USP7 (Ubiquitin-Specific Protease 7)
Proteins are vital to the structure and functioning of cells, and so the regulated turnover of proteins is an absolute essential of cellular metabolism. This necessity for the major part has been found to be taken care of by the ubiquitin-proteasome system (UPS). The system was discovered as a result of the work carried out by Avram Hershko, Aaron Ciechanover, and Irwin Rose, for which they shared the 2004 Nobel Prize in Chemistry. The UPS in its most simplified form consists of a tagging factor in the form of the small protein ubiquitin, enzymes that mediate the tagging of unwanted or damaged proteins, and the proteasome, a large molecular shredder that cleaves tagged proteins in to smaller peptides for use in other anabolic processes. More than 80% of all cellular proteins undergo degradation by the UPS, highlighting its importance in regulating various eukaryotic cellular processes such as cell cycle progression, stress response,...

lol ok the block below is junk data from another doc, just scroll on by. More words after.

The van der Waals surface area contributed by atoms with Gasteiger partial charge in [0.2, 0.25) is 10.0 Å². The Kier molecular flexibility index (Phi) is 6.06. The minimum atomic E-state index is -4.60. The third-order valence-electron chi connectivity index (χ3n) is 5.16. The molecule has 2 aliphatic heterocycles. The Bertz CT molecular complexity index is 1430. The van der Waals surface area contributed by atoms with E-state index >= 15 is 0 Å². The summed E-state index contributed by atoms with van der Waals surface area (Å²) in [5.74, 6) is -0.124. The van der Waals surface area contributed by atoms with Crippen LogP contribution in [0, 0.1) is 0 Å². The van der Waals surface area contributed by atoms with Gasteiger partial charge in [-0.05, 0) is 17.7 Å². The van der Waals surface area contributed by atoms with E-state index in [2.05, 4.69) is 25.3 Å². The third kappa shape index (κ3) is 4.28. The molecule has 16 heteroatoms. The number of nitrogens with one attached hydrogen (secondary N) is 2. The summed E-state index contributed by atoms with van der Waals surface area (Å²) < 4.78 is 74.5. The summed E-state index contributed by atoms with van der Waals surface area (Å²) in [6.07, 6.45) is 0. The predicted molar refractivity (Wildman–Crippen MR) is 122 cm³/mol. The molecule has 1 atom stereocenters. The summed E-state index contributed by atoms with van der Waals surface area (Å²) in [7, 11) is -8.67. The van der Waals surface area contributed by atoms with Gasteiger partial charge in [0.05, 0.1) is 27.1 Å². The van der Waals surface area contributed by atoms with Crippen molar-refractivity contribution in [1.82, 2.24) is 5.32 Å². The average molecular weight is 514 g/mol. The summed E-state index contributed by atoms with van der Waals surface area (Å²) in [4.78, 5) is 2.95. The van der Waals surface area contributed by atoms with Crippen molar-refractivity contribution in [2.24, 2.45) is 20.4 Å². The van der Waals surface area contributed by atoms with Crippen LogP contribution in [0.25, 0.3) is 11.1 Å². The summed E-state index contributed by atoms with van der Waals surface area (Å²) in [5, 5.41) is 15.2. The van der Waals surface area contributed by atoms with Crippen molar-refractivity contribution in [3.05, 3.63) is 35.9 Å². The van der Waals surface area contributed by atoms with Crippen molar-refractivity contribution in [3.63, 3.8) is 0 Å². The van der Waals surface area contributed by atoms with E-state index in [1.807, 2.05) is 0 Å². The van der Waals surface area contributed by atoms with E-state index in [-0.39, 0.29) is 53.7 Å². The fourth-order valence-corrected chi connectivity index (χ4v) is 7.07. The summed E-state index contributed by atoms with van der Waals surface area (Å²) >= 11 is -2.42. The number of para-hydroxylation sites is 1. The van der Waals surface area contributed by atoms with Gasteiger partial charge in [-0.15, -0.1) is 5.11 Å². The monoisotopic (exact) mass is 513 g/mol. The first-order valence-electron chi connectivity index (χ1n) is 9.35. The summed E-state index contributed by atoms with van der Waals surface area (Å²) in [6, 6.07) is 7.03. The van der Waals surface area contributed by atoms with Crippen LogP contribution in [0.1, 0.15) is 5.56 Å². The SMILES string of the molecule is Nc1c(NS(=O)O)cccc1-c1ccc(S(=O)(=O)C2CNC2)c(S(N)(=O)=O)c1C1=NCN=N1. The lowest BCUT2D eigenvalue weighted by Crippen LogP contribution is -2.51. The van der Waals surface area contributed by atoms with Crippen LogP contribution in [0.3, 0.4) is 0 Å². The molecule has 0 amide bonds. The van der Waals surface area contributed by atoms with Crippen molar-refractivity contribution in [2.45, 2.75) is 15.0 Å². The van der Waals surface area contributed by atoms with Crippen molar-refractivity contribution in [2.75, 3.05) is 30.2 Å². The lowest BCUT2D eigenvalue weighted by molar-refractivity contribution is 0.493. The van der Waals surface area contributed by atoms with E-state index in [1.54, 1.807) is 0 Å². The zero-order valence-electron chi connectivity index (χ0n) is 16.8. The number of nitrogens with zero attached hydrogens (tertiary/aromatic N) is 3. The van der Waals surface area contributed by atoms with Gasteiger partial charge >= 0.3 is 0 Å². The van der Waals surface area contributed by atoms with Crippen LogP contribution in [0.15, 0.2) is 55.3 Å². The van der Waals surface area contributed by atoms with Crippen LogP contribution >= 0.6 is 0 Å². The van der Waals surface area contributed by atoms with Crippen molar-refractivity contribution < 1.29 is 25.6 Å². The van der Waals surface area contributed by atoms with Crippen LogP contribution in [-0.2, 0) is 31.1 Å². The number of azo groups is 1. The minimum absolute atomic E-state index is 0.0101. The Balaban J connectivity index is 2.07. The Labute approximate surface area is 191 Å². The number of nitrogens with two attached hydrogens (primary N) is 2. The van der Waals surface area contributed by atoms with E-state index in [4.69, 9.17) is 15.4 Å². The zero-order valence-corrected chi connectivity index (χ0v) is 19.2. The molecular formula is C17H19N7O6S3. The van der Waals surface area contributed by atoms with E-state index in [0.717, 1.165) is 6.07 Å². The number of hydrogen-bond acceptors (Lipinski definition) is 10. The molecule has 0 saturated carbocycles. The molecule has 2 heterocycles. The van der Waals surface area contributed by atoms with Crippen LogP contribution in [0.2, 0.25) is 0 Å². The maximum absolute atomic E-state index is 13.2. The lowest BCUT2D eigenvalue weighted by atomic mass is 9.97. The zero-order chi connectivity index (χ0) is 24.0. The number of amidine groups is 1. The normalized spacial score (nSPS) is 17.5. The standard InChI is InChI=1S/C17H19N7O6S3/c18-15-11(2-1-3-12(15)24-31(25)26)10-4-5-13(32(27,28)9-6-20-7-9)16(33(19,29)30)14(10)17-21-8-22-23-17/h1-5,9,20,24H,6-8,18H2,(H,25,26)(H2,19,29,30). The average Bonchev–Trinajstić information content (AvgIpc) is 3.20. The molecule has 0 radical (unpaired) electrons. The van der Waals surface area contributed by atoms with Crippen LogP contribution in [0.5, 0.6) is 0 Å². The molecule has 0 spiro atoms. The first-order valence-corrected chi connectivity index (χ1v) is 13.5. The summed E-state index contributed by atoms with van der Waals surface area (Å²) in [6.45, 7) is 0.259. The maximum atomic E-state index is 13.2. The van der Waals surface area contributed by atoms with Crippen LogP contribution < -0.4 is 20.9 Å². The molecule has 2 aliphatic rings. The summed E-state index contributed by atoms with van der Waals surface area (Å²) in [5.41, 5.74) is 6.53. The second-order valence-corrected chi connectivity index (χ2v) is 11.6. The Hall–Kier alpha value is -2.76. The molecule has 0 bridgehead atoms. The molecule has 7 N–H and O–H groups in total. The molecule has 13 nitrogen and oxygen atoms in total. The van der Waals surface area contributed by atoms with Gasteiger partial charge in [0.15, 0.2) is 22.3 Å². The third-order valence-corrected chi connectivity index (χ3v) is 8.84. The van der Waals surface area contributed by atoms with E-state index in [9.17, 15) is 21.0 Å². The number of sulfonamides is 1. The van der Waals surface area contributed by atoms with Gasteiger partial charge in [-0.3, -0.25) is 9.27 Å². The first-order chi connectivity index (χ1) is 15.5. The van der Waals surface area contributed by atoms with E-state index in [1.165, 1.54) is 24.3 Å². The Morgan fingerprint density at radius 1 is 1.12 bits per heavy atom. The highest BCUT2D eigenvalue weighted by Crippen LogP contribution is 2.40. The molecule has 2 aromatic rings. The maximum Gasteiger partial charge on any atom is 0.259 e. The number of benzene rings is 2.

Financially supported by grants from CSIR, India (EMPOWER-OLP-002, MEDCHEM-BSC0108 & CSIR-MAYO: MLP-0017), and DST Nano Mission program (SR/NM/NS-1058/2015) to Dr. Mrinal K Ghosh.
Conflict of Interest The authors declare no conflict of interest.
- Bhattacharya S, Ghosh MK. Cell death and deubiquitinases: perspectives in cancer. BioMed Res Int. 2014a. Article ID 435197.Google Scholar
- Hu M, Li P, Li M, Li W, Yao T, Wu J-W, Gu W, Cohen RE, Shi Y. Crystal structure of a UBP-family deubiquitinating enzyme in isolation and in complex with ubiquitin aldehyde. Cell. 2002;111:1041–54.Google Scholar